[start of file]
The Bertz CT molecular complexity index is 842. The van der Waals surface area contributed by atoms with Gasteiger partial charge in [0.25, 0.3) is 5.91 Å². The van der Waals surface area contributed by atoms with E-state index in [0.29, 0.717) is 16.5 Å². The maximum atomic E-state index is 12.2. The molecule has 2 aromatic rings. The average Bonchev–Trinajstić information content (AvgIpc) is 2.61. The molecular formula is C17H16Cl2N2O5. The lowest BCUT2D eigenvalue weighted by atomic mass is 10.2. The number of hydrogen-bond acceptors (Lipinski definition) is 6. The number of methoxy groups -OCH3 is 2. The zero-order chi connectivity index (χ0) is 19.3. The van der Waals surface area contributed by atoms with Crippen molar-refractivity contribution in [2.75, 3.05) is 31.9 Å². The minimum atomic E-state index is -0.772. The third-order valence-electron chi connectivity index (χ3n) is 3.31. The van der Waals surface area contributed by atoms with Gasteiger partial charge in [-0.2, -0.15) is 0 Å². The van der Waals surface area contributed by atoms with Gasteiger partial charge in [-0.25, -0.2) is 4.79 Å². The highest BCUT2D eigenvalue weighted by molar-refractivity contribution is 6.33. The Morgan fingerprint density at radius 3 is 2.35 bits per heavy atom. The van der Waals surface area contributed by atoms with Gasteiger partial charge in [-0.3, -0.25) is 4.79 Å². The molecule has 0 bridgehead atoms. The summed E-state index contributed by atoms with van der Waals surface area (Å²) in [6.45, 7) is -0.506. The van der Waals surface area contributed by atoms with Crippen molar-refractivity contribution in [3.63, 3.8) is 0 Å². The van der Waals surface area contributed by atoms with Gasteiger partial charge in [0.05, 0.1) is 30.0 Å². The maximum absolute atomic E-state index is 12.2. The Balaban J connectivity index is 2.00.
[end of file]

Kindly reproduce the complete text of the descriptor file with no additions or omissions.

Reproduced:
The Bertz CT molecular complexity index is 842. The van der Waals surface area contributed by atoms with Gasteiger partial charge in [0.25, 0.3) is 5.91 Å². The van der Waals surface area contributed by atoms with E-state index in [0.29, 0.717) is 16.5 Å². The maximum atomic E-state index is 12.2. The molecule has 2 aromatic rings. The average Bonchev–Trinajstić information content (AvgIpc) is 2.61. The molecular formula is C17H16Cl2N2O5. The lowest BCUT2D eigenvalue weighted by atomic mass is 10.2. The number of hydrogen-bond acceptors (Lipinski definition) is 6. The number of methoxy groups -OCH3 is 2. The zero-order chi connectivity index (χ0) is 19.3. The van der Waals surface area contributed by atoms with Crippen molar-refractivity contribution in [2.75, 3.05) is 31.9 Å². The minimum atomic E-state index is -0.772. The third-order valence-electron chi connectivity index (χ3n) is 3.31. The van der Waals surface area contributed by atoms with Gasteiger partial charge in [-0.2, -0.15) is 0 Å². The van der Waals surface area contributed by atoms with Gasteiger partial charge in [-0.25, -0.2) is 4.79 Å². The highest BCUT2D eigenvalue weighted by molar-refractivity contribution is 6.33. The Morgan fingerprint density at radius 3 is 2.35 bits per heavy atom. The van der Waals surface area contributed by atoms with Gasteiger partial charge in [-0.3, -0.25) is 4.79 Å². The molecule has 0 bridgehead atoms. The summed E-state index contributed by atoms with van der Waals surface area (Å²) in [6.45, 7) is -0.506. The van der Waals surface area contributed by atoms with Crippen molar-refractivity contribution in [3.63, 3.8) is 0 Å². The van der Waals surface area contributed by atoms with Gasteiger partial charge in [0.05, 0.1) is 30.0 Å². The maximum absolute atomic E-state index is 12.2. The Balaban J connectivity index is 2.00.